The Quality Standard for Imaging (QSI) guarantees general criteria in the United Kingdom.
Patients must receive adequate and trained care at all times, for that, there are standards that guarantee the level of professional care that is being given.
Radiology and imaging are no exception.
For this reason, several government entities and medical associations have met to establish a mechanism to set a standard for imaging services.
In this way, The College of Radiographers (CoR) and the Royal College of Radiologists (RCR) have developed a standard that establishes minimum parameters that will completely regulate the way in which imaging and radiology care is provided. This is known as the Quality Standard for Imaging (QSI) and is available to all imaging professionals across the UK.
The QSI is a standard that ensures that patients will receive quality care, aimed at a proper clinical experience.
Imaging services across the UK must benchmark their performance against this standard and continuously make improvements. In this way, accreditation is obtained from a third party.
The Quality Standard for Imaging has been developed under the supervision of a large group of radiologists, radiographers, sonographers, and medical physicists. Thanks to the revision and consultations with government entities, the applicability of the Standard is extended throughout the UK.
The QSI consists of a structure that covers the entire experience of a patient undergoing imaging tests and consultations. By assessing each of these aspects, a minimum level of expectation in image care can be ensured.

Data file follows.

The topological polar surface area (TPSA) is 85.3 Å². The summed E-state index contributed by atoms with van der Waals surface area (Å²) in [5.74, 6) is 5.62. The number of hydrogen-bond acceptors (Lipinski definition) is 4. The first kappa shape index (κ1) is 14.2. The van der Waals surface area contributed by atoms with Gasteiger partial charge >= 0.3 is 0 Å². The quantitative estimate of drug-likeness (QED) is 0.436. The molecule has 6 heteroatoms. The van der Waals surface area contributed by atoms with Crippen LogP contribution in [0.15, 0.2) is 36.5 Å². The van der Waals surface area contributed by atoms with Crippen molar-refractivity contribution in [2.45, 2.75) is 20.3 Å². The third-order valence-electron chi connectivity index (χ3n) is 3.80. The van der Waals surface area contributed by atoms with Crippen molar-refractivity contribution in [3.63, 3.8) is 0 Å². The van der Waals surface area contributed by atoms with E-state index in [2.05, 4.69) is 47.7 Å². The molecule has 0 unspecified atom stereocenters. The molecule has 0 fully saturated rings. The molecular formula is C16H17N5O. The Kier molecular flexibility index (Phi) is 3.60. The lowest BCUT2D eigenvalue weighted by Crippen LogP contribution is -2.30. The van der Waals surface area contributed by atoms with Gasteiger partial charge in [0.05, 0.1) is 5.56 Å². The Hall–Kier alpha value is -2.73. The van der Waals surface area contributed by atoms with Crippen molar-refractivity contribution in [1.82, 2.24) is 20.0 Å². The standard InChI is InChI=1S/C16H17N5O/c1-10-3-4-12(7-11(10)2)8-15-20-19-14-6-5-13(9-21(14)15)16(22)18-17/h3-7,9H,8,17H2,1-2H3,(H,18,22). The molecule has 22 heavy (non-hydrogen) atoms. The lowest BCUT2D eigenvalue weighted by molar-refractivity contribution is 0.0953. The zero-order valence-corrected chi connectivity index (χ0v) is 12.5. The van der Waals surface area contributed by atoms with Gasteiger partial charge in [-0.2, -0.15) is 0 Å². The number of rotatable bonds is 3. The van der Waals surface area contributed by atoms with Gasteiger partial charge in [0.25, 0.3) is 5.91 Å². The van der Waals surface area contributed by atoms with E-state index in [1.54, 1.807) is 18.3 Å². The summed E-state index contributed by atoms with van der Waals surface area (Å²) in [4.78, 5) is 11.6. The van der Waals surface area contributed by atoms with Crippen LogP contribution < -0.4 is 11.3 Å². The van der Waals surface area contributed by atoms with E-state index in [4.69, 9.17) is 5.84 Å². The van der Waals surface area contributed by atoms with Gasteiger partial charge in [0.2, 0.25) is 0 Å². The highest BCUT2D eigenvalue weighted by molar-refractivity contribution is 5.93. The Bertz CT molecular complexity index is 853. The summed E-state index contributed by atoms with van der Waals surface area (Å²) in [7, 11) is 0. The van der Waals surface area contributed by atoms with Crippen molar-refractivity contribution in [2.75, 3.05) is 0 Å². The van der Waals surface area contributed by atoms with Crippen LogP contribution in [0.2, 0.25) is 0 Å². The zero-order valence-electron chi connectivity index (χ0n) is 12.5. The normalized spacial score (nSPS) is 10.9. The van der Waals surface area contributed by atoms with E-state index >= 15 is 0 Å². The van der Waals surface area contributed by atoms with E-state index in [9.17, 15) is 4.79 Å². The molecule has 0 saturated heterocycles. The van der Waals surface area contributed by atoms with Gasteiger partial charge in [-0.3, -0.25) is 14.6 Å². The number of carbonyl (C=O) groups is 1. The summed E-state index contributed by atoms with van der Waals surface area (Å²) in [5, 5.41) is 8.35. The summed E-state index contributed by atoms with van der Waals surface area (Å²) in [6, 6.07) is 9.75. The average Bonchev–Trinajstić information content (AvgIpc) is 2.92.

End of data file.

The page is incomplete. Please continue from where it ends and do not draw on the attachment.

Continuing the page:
In the structure of the Quality Standards (QS) we find several elements that will help us identify the service to which it is applied.
The QSI is applied to 5 modalities in the imaging area, which are:
● Computerized tomography
● Interventional Radiology
● Magnetic resonance imaging
● Nuclear medicine and molecular imaging
When studying the structure of the Quality Standard we can see the Reference number: a unique code that summarizes the information.
In addition, we will find the standard, identified by its name, as well as the Quality statement, which describes the service quality required. The Outcome measure is a description of the expected high-quality achievement.
We will also find the Indicative inputs, which describe what a service should do to achieve the QS.
And finally the Notes. The notes give more detail about either the interpretation or the applicability of the quality standard. The notes are prompts designed for the review team, the service, and the stakeholders
Medical practices are subject to constant changes and evolution, so health providers must keep you in continuous improvement.
The Quality Standard for Imaging supports imaging services to improve their performance and results, reflecting a better patient experience.
The QSI allows the quality of care received by people attending imaging services not to be limited to a ceiling, but rather a minimum is established, which will cause quality levels to increase throughout the UK.
Just as medicine evolves every day, the Quality Standard for Imaging will be reviewed every 4 years to ensure its validity and relevance in imaging services.